By Surabhi Dangi-Garimella, PhDd

The Centers for Medicare and Medicaid Innovation—also known as the Innovation Center—wants to redesign the recently launched Global and Professional Direct Contracting (GPDC) Model to encourage care coordination and improve the quality of care, especially among underserved Medicare populations. With this priority, the Innovation Center has proposed renaming GPDC as the Accountable Care Organization Realizing Equity, Access, and Community Health (ACO REACH) Model starting January 1, 2023, and is currently soliciting stakeholder feedback and new model participants.

GPDC’s objectives are clear: 

  • Move away from traditional fee-for-service Medicare and transform risk-sharing agreements such that payments are tied to patient quality of care
  • Empower enrollees to be better engaged in their healthcare 
  • Reduce administrative burden on health care providers

GPDC, which launched on April 1, 2021, has 53 participating entities across 38 states, D.C., and Puerto Rico. These participants have to agree to the requirements of the ACO REACH Model to continue their participation come January 1, 2023. 

What’s Different About ACO REACH?

ACO REACH will run for four performance years (2023-2026) 

  • Promote health equity and address disparities faced by underserved populations
  • Continue to encourage provider-led organizations to participate in risk-based care models
  • Protect beneficiaries and the model with more participant vetting, monitoring, and more transparency

CMS has developed a detailed comparative chart highlighting anticipated policy changes with ACO REACH. Here are some key changes:

  • Governance: Increased governing board voting rights for participating providers (75% control instead of 25%), plus room for a consumer advocate and a beneficiary representative on the voting board 
  • Healthy equity: Greater emphasis on health equity, including:
    • Collecting data on patients’ social needs
    • Health equity benchmark adjustment to support care delivery and care coordination for patients from underserved communities
    • Development of a Health Equity Action Plan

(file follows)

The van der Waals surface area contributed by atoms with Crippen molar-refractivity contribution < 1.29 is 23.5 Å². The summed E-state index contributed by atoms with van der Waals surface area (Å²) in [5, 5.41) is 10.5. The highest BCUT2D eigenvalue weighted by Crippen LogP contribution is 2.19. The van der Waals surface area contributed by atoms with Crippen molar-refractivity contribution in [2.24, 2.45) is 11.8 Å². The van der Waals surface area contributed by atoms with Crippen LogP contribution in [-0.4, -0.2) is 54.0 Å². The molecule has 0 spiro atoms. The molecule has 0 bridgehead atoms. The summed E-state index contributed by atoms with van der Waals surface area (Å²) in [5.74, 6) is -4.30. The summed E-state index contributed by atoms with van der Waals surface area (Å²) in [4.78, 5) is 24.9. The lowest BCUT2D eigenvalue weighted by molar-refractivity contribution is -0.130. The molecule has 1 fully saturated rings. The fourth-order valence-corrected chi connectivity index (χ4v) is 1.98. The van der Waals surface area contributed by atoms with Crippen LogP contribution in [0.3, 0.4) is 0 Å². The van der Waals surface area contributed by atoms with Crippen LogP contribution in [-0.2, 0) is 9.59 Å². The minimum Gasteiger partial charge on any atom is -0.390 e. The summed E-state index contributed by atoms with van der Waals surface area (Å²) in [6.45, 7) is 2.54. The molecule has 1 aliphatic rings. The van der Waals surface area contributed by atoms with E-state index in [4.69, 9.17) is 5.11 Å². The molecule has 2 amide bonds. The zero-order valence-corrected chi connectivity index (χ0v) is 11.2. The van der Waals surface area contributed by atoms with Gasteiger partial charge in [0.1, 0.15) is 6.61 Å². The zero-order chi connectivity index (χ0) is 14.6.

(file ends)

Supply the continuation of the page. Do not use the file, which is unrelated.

• Transparency and beneficiary protection: 
    • Increased vigilance over any inappropriate coding practices, misuse of beneficiary data, and anticompetitive behavior
    • Review marketing material to ensure beneficiaries understand they have the freedom of choice (that they can opt-out of participating in the model)

The model offers three types of participants:

  • Standard ACOs: Participating organizations would have experience with Original Medicare patients. They may or may not have participated in other shared savings models offered by the Innovation Center (Next Generation ACO or Pioneer ACO) or in the Medicare Shared Savings Program.
  • New Entrant ACOs: Participating organizations may not have served Original Medicare populations and will depend on voluntary alignment.
  • High Needs Population ACOs: ACOs that serve Original Medicare patients with complex needs, including dual-eligible enrollees 

Organizations Unhappy With ACO REACH 

A wide spectrum of more than 200 healthcare organizations have signed on a letter addressing HHS secretary Xavier Becerra and CMS Administrator Chiquita Brooks-LaSure, expressing their concern with ACO REACH. Specifically, the signees believe that the new model might backfire on being more equitable and instead provide “more opportunities for middlemen to profit.” The letter raises concern that most seniors will be automatically enrolled into the model if their primary care provider participates in it and opting out would require them to change their PCP, which may be burdensome for the seniors. Additionally, there is worry that the capitated payment model will create incentives for middlemen that will restrict senior care while draining Medicare of billions of dollars. 

The application period for participating in ACO REACH ends April 22, 2022. 


Surabhi Dangi-Garimella, Ph.D. is a biologist with academic research experience, who brings her skills and knowledge to the health care communications world. She provides writing and strategic support to non-profit groups via her consultancy, SDG AdvoHealth, LLC.